I have three official wireless Xbox One controllers that have been great to move back and forth between my gaming PCs. Open the Bluetooth config, select the controller, connect. All the configuration in the games is taken care of. I love that.

I also have kids who break things.

I'm looking to replace two of them, but am wondering, do the third party controllers connect to Windows 10 with the same level of ease as the official ones? Do they support XInput (I think), which allows them to work with pretty much everything automatically? I guess I don't know if, just because a controller says it works with Xbox, does it do those nice things Xbox controllers do on Windows machines.

I'm looking for the least amount of effort once connected. Losing controller settings and reconfiguring everything when the controllers switch between machines is not an option.

Thanks for the help!

1 Answer 1


In my experience, what you're paying for when you get first-party is consistency. Every 1st-party XBox controller is going to have roughly the same quality and roughly the same issues. Microsoft warrants its products against defects.

If you're buying from a known 3rd party (e.g. Razer sells an XInput controller called the Wolverine V2) then you're going to get quality in-line with their brand. You just have to do market research to figure out if they're worth it.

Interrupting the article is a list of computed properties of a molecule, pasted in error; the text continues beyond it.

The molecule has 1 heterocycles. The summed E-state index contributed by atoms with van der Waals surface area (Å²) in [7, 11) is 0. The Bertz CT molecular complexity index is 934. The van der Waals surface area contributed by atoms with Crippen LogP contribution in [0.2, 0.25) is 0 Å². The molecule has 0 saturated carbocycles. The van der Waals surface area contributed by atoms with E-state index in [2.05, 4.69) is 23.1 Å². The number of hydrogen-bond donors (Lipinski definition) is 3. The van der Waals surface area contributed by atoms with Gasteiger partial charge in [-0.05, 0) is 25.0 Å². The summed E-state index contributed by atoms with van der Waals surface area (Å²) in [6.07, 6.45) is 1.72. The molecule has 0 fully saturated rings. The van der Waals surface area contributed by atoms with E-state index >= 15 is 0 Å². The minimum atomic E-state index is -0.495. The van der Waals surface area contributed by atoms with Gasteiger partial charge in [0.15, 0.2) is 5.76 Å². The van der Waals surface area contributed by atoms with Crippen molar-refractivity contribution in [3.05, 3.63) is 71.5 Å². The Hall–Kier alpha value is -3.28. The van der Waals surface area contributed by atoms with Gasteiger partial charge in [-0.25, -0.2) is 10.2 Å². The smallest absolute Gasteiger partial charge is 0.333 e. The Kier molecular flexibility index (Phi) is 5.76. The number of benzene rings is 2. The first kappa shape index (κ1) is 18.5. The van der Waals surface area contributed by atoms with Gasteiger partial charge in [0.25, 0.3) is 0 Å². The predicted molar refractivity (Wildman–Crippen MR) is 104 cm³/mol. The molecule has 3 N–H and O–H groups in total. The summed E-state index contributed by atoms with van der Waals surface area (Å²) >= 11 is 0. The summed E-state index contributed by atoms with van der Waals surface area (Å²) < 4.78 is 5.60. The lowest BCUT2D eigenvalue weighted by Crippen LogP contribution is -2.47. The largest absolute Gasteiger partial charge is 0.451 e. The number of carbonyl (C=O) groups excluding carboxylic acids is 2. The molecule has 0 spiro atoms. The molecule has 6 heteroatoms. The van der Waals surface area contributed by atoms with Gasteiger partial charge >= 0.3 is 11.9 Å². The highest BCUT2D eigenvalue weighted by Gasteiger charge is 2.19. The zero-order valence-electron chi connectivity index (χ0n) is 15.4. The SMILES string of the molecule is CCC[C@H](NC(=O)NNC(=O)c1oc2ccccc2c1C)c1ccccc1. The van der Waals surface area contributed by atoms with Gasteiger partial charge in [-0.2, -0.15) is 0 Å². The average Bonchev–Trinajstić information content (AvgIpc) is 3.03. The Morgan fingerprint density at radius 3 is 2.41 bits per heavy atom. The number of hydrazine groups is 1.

Buying from the bottom shelf? It's a grab bag! Companies can literally just make things. Does it work? Who cares! Some poor schmuck will probably buy it. Without knowing the specific brands you're looking at, it's hard to judge quality.

That being said, most controllers are plug-and-play nowadays¹. They'll give you adequate performance without feeling especially great on the hands. Bluetooth is a finicky protocol to deal with on the best of days, so you'll probably have to find workarounds for it. For example, one of my third-party controllers fails to connect when I swap it between rigs, so I have to unpair and re-pair it every time. Other than that it "just works" when within games, partially because of Steam's excellent controller API handling compatibility in the background.

1: For obvious reasons, the Xbox Adaptive Controller requires quite a bit of setup, and many flight controllers require some trickery to get working flawlessly, but I don't think you're asking about any of those.

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